Posted on: 12/04/2015 Posted by: Alan G Brake Comments: 0

This concrete house in Mexico by New York- and Tijuana-based T38 Studio is organised as a nine-square grid with a courtyard at its centre (+ slideshow).

The property, referred to as HDJ89, is the 12th infill project the firm has designed in Tijuana’s HDJ district.

Each side of the 3,175-square-foot (295 square metres) building is made from a six-part concrete frame. Windows of differing sizes are inset in a black background within each of the faceted sections.

A reflecting pool and a tree fill the courtyard, which is visible from the entrance. The courtyard opens on one side to an outdoor terrace, extending the view straight through the house to the city beyond.

This degree of transparency is usual in Mexico, where security concerns often create fortress-like conditions, according to the architects.

“Being able to convince the clients that openness can bring more of a sense of security than tall walls and gates [was key]” Alfonso Medina, founder of T38, told Dezeen.

“You open the door from the street and immediately see through the whole house, with an amazing cityscape in the background, [creating] a sense of flow though the whole house,” he said.

A channel runs from the courtyard out under the terrace to a larger outdoor lap pool. “The same floor that sits on the sidewalk goes all the way through the central part of the house, ending on the pool,” added the architect.

The living, dining, and kitchen areas flank the other sides of the courtyard. Bedrooms are located on the floor above.

The house has a monumental carport with a massive concrete roof rather than an enclosed garage. The roof of the carport has cut-outs that allow a shaft of light through, creating a play of shadow and daylight.

Unlike many of its stark white neighbours, the house’s black and grey exterior nearly disappears at night, highlighting the staggered windows when the interior is illuminated.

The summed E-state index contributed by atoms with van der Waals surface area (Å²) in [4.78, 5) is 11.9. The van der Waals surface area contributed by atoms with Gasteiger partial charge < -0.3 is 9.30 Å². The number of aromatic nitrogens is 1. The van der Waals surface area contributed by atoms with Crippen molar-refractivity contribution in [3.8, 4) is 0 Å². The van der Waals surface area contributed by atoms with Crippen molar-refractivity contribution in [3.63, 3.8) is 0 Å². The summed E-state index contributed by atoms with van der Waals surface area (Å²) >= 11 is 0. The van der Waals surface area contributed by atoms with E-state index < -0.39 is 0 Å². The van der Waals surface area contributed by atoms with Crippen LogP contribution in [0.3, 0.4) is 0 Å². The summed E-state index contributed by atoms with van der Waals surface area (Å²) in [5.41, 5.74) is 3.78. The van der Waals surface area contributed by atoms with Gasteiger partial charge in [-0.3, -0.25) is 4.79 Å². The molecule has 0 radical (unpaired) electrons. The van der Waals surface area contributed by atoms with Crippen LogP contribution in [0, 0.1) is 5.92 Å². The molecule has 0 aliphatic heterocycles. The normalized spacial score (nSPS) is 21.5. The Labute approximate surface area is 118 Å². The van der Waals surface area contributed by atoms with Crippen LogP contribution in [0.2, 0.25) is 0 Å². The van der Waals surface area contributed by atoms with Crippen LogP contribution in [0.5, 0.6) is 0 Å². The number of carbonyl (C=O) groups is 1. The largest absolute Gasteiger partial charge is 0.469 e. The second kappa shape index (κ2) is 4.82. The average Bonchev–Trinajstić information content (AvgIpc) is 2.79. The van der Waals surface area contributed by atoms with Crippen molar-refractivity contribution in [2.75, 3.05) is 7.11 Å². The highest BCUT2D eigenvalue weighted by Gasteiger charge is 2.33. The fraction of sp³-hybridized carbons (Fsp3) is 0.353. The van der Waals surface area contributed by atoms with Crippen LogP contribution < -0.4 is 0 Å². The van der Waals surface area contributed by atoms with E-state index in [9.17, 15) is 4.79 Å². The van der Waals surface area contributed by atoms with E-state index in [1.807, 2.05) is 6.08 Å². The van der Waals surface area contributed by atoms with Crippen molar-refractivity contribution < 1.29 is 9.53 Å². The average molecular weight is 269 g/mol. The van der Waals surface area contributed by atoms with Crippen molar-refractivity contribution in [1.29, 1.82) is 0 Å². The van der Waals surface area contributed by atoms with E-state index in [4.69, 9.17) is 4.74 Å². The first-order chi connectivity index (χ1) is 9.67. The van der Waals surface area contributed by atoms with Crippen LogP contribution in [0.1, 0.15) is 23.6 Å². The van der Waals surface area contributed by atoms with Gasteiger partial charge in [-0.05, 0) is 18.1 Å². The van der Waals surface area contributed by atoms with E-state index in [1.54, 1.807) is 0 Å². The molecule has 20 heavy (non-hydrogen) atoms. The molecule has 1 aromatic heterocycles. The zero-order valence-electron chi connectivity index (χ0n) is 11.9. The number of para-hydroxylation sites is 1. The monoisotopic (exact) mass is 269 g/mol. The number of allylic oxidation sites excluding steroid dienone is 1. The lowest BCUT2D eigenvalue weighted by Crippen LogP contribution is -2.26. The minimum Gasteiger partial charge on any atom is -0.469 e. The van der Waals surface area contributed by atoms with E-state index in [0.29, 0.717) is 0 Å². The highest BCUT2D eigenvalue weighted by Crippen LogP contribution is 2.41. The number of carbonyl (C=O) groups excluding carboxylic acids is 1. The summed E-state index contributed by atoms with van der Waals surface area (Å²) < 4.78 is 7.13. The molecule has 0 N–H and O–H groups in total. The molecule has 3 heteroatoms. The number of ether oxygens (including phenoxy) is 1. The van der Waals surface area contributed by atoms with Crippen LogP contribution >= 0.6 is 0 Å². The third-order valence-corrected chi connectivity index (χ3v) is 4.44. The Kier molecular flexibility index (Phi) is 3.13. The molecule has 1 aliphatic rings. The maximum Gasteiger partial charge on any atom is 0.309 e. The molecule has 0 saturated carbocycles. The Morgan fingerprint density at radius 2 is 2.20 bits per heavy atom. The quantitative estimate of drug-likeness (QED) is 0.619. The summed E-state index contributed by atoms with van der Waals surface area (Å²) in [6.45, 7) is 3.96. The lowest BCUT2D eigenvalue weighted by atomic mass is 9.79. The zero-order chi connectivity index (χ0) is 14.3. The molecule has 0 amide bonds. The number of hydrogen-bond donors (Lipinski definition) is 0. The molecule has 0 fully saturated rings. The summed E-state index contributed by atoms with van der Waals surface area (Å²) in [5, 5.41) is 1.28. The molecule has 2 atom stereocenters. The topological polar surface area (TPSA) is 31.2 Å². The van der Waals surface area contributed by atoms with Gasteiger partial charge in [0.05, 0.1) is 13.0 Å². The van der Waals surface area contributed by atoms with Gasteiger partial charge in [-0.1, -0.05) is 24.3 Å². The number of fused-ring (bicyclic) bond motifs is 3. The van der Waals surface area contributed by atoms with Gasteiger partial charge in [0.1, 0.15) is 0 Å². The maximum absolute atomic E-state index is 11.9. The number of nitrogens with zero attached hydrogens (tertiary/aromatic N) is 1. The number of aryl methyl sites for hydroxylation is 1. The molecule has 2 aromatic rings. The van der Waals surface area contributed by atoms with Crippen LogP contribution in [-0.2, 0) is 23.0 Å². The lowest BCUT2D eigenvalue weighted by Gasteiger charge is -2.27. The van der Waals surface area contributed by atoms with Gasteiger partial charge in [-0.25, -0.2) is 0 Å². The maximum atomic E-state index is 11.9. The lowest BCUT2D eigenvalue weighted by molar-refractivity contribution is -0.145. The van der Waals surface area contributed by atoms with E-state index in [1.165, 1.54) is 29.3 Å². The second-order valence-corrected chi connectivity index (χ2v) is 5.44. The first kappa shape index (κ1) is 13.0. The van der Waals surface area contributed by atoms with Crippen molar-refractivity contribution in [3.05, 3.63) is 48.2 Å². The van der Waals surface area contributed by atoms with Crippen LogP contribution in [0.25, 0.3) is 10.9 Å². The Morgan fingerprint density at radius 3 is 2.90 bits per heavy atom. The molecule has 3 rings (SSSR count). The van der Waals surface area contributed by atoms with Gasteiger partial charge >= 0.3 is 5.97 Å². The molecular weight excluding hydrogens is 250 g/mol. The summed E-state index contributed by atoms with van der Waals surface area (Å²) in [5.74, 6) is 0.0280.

T38 often integrates courtyards and layered indoor/outdoor sequences in its buildings.

“Even when you were going from one inside space to another, the objective was to accentuate the different programs of the house by establishing a relationship to the exterior each time you went from one space to another,” Medina told Dezeen about another courtyard house he designed nearby in Tijuana.

The firm operates a design studio in New York, and a design and build operation in Mexico, where its is able to draw on the country’s inexpensive but high-quality craftsmanship.

“The concrete slab over the entrance of HDJ89, which has a span of 46 feet (14 metres), had an amazing wood formwork,” Medina said. “It was even more complex than the concrete structure itself, and those are the components that are designed by the local craftsmen.”

Other recent examples of contemporary houses in Mexico include a residence of stacked concrete boxes by Taller Hector Barroso and house with under-stair storage and pine joinery by Delfino Lozano.

Exploded diagram one – click for larger image
Exploded diagram two – click for larger image
Section one– click for larger image
Section two – click for larger image

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